Picture of a bunion. Image Source: Photo courtesy of Evelyn Taylor
Other risk factors for the development of bunions include abnormal formation of the bones of the foot at birth (congenital) and arthritic diseases such as rheumatoid arthritis. In some cases, repetitive stresses to the foot can lead to bunion formation. Bunions are common in ballet dancers.
See a medical illustrations of the foot and foot anatomy plus our entire medical gallery of human anatomy and physiology
What are symptoms and signs of a bunion?
Bunions may or may not cause symptoms. Early symptoms may be foot pain in the involved area when walking or wearing shoes; rest and/or change to a wider shoe relieves this pain. Shoe pressure in this area can cause intermittent pain while the development of arthritis in more severe bunions can lead to chronic, constant pain. For arthritis sufferers, removing shoes or resting does not always provide relief. Besides ill-fitting shoes, unsupportive flimsy soled shoes can add stress to the bunion joint and increase pain and instability to the area.
Skin changes such as blisters and calluses may also develop as a result of repeated friction and pressure on the prominence by ill-fitting shoes or from the deformity caused by arthritis.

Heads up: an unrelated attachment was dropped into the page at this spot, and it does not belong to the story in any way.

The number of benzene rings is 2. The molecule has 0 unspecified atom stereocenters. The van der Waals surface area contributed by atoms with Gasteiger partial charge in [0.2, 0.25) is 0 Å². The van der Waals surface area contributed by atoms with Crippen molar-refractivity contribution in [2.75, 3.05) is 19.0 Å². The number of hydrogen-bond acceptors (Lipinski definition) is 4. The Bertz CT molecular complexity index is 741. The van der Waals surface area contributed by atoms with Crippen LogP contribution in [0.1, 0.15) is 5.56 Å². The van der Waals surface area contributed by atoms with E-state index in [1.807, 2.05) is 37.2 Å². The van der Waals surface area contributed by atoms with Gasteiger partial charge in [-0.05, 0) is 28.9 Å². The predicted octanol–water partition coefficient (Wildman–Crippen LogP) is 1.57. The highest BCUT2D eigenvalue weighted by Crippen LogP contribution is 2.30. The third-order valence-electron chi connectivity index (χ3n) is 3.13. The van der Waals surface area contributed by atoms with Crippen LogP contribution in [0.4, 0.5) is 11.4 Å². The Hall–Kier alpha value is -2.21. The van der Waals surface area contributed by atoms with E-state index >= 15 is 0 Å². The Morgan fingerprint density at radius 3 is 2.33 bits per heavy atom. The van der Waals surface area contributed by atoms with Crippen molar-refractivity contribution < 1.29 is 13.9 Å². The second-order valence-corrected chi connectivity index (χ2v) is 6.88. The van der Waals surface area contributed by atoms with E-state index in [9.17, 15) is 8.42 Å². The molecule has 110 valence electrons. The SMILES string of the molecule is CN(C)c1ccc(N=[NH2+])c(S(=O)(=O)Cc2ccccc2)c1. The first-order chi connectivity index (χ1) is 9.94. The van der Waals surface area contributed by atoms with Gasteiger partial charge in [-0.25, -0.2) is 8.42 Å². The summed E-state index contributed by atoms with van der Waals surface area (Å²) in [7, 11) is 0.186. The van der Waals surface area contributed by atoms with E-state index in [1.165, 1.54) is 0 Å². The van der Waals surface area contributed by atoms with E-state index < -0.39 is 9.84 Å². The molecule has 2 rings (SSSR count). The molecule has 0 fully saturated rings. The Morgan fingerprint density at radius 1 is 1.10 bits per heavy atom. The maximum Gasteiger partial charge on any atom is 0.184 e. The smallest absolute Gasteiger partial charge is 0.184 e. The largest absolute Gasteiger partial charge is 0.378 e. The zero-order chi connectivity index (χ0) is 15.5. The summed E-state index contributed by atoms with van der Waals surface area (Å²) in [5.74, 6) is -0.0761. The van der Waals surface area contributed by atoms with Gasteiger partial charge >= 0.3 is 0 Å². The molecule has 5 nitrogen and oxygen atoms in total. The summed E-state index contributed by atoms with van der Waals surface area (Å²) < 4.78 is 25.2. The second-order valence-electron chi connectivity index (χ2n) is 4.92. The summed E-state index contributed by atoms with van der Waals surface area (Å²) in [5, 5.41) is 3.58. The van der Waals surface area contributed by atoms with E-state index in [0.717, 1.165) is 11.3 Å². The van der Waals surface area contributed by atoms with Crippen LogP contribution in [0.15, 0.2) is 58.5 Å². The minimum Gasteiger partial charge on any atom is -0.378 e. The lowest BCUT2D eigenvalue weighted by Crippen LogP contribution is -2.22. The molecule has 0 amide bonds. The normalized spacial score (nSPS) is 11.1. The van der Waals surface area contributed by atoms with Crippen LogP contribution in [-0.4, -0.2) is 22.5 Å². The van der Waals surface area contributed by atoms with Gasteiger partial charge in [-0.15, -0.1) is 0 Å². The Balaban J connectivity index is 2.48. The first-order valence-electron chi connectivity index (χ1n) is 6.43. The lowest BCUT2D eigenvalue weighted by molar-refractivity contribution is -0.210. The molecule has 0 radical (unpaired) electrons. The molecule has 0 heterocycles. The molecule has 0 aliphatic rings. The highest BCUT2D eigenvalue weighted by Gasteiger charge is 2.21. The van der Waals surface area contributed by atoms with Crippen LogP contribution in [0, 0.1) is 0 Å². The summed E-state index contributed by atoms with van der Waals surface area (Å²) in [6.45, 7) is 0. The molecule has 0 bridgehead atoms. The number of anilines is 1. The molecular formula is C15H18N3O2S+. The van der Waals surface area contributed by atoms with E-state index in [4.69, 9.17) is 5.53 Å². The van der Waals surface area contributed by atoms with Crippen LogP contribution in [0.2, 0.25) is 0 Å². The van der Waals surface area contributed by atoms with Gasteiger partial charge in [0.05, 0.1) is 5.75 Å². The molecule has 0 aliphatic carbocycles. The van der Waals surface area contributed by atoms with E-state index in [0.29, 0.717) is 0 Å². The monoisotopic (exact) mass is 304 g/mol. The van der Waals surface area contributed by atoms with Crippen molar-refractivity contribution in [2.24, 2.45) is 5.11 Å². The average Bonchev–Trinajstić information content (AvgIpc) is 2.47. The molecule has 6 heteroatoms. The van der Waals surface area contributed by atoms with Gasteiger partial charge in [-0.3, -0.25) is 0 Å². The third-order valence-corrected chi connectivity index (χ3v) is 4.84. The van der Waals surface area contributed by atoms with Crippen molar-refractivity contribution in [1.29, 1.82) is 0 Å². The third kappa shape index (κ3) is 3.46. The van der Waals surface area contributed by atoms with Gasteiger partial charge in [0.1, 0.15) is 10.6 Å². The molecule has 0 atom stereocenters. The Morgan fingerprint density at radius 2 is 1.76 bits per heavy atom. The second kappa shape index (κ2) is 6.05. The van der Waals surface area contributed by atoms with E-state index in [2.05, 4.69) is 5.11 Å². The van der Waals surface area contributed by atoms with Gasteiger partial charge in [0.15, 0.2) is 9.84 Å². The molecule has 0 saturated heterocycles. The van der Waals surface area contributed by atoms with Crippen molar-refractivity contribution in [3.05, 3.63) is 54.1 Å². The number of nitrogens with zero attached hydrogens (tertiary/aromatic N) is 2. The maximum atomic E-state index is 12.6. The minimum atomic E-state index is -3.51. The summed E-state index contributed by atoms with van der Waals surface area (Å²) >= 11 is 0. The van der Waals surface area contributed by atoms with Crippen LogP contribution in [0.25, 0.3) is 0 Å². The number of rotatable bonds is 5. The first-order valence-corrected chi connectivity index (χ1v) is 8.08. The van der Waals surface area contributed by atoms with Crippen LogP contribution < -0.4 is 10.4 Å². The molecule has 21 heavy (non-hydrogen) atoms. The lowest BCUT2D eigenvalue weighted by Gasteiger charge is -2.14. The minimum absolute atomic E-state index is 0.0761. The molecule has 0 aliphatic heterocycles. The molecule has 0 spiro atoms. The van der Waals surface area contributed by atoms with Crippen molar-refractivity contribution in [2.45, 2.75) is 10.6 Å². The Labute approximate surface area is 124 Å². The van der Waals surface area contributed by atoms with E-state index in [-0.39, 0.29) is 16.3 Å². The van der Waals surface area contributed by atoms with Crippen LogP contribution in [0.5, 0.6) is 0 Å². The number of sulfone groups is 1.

Bunions that cause marked pain are often associated with swelling of the soft tissues, redness, joint stiffness, and local tenderness. It is important to note that, in postpubertal men and postmenopausal women, pain at the base of the big toe can be caused by gout and gouty arthritis that is similar to the pain caused by bunions.
How do health care professionals diagnose a bunion?
A physician will consider a bunion as a possible diagnosis when noting the symptoms described above. The anatomy of the foot, including joint and foot function, is assessed during the examination. Radiographs (X-ray films) of the foot can be helpful to determine the integrity of the joints of the foot and to screen for underlying conditions, such as arthritis or gout. X-ray films are an excellent method of calculating the alignment of the toes when taken in a standing position (weight-bearing).